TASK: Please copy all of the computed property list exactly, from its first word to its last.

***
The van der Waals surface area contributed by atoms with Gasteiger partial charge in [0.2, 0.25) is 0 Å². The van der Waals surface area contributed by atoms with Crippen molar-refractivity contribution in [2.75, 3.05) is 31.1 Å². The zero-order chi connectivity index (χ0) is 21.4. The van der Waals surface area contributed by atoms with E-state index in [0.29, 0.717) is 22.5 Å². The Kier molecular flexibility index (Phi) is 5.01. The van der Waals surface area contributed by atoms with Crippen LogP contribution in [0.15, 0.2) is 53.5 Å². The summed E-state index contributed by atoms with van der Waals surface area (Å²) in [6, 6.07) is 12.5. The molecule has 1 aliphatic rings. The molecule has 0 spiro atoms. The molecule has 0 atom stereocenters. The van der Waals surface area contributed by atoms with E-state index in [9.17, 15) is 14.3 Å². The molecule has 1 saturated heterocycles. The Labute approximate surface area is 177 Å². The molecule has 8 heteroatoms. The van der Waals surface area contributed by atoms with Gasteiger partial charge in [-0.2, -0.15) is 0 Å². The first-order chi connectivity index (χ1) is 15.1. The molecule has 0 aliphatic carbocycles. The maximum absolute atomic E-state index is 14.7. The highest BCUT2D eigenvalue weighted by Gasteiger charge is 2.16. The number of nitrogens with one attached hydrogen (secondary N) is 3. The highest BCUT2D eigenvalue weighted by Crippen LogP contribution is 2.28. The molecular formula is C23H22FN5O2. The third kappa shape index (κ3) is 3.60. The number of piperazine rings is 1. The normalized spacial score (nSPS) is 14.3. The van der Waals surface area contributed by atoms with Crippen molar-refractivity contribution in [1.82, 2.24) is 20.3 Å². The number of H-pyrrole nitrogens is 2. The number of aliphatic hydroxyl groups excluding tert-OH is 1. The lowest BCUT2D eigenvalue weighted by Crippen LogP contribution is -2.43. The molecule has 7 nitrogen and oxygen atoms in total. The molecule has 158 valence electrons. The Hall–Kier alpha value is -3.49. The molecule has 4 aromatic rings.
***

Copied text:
The van der Waals surface area contributed by atoms with Gasteiger partial charge in [0.2, 0.25) is 0 Å². The van der Waals surface area contributed by atoms with Crippen molar-refractivity contribution in [2.75, 3.05) is 31.1 Å². The zero-order chi connectivity index (χ0) is 21.4. The van der Waals surface area contributed by atoms with E-state index in [0.29, 0.717) is 22.5 Å². The Kier molecular flexibility index (Phi) is 5.01. The van der Waals surface area contributed by atoms with Crippen LogP contribution in [0.15, 0.2) is 53.5 Å². The summed E-state index contributed by atoms with van der Waals surface area (Å²) in [6, 6.07) is 12.5. The molecule has 1 aliphatic rings. The molecule has 0 spiro atoms. The molecule has 0 atom stereocenters. The van der Waals surface area contributed by atoms with E-state index in [9.17, 15) is 14.3 Å². The molecule has 1 saturated heterocycles. The Labute approximate surface area is 177 Å². The molecule has 8 heteroatoms. The van der Waals surface area contributed by atoms with Gasteiger partial charge in [-0.2, -0.15) is 0 Å². The first-order chi connectivity index (χ1) is 15.1. The molecule has 0 aliphatic carbocycles. The maximum absolute atomic E-state index is 14.7. The highest BCUT2D eigenvalue weighted by Gasteiger charge is 2.16. The number of nitrogens with one attached hydrogen (secondary N) is 3. The highest BCUT2D eigenvalue weighted by Crippen LogP contribution is 2.28. The molecular formula is C23H22FN5O2. The third kappa shape index (κ3) is 3.60. The number of piperazine rings is 1. The normalized spacial score (nSPS) is 14.3. The van der Waals surface area contributed by atoms with Crippen molar-refractivity contribution in [1.82, 2.24) is 20.3 Å². The number of H-pyrrole nitrogens is 2. The number of aliphatic hydroxyl groups excluding tert-OH is 1. The lowest BCUT2D eigenvalue weighted by Crippen LogP contribution is -2.43. The molecule has 7 nitrogen and oxygen atoms in total. The molecule has 158 valence electrons. The Hall–Kier alpha value is -3.49. The molecule has 4 aromatic rings.